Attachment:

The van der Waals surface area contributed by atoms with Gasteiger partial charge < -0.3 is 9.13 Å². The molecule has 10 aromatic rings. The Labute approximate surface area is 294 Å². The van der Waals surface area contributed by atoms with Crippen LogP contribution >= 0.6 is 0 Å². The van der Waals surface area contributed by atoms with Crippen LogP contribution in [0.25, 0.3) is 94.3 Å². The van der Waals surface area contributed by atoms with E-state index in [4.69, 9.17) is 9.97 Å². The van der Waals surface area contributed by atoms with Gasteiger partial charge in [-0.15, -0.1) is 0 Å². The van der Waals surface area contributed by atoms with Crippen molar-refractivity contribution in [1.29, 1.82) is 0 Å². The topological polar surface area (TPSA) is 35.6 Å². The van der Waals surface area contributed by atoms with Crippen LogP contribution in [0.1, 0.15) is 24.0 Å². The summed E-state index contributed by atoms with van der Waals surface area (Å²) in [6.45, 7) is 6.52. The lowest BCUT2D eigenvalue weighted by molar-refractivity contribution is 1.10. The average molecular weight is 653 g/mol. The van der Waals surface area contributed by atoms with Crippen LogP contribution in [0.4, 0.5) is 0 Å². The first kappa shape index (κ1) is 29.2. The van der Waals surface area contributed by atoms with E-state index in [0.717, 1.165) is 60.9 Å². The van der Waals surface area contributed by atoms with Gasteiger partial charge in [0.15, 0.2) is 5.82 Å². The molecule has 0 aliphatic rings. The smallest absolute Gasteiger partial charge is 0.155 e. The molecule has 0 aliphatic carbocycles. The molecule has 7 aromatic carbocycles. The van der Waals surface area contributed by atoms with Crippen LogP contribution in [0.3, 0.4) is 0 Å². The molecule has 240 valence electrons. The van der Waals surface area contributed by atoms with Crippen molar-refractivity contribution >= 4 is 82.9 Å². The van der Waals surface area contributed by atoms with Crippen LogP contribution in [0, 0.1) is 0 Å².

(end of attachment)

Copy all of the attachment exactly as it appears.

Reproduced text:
The van der Waals surface area contributed by atoms with Gasteiger partial charge < -0.3 is 9.13 Å². The molecule has 10 aromatic rings. The Labute approximate surface area is 294 Å². The van der Waals surface area contributed by atoms with Crippen LogP contribution >= 0.6 is 0 Å². The van der Waals surface area contributed by atoms with Crippen LogP contribution in [0.25, 0.3) is 94.3 Å². The van der Waals surface area contributed by atoms with E-state index in [4.69, 9.17) is 9.97 Å². The van der Waals surface area contributed by atoms with Gasteiger partial charge in [-0.15, -0.1) is 0 Å². The van der Waals surface area contributed by atoms with Crippen molar-refractivity contribution in [1.29, 1.82) is 0 Å². The topological polar surface area (TPSA) is 35.6 Å². The van der Waals surface area contributed by atoms with Crippen LogP contribution in [0.1, 0.15) is 24.0 Å². The summed E-state index contributed by atoms with van der Waals surface area (Å²) in [6.45, 7) is 6.52. The lowest BCUT2D eigenvalue weighted by molar-refractivity contribution is 1.10. The average molecular weight is 653 g/mol. The van der Waals surface area contributed by atoms with Crippen LogP contribution in [0.4, 0.5) is 0 Å². The first kappa shape index (κ1) is 29.2. The van der Waals surface area contributed by atoms with E-state index in [0.717, 1.165) is 60.9 Å². The van der Waals surface area contributed by atoms with Gasteiger partial charge in [0.15, 0.2) is 5.82 Å². The molecule has 0 aliphatic rings. The smallest absolute Gasteiger partial charge is 0.155 e. The molecule has 0 aliphatic carbocycles. The molecule has 7 aromatic carbocycles. The van der Waals surface area contributed by atoms with Crippen LogP contribution in [0.3, 0.4) is 0 Å². The molecule has 240 valence electrons. The van der Waals surface area contributed by atoms with Crippen molar-refractivity contribution >= 4 is 82.9 Å². The van der Waals surface area contributed by atoms with Crippen LogP contribution in [0, 0.1) is 0 Å².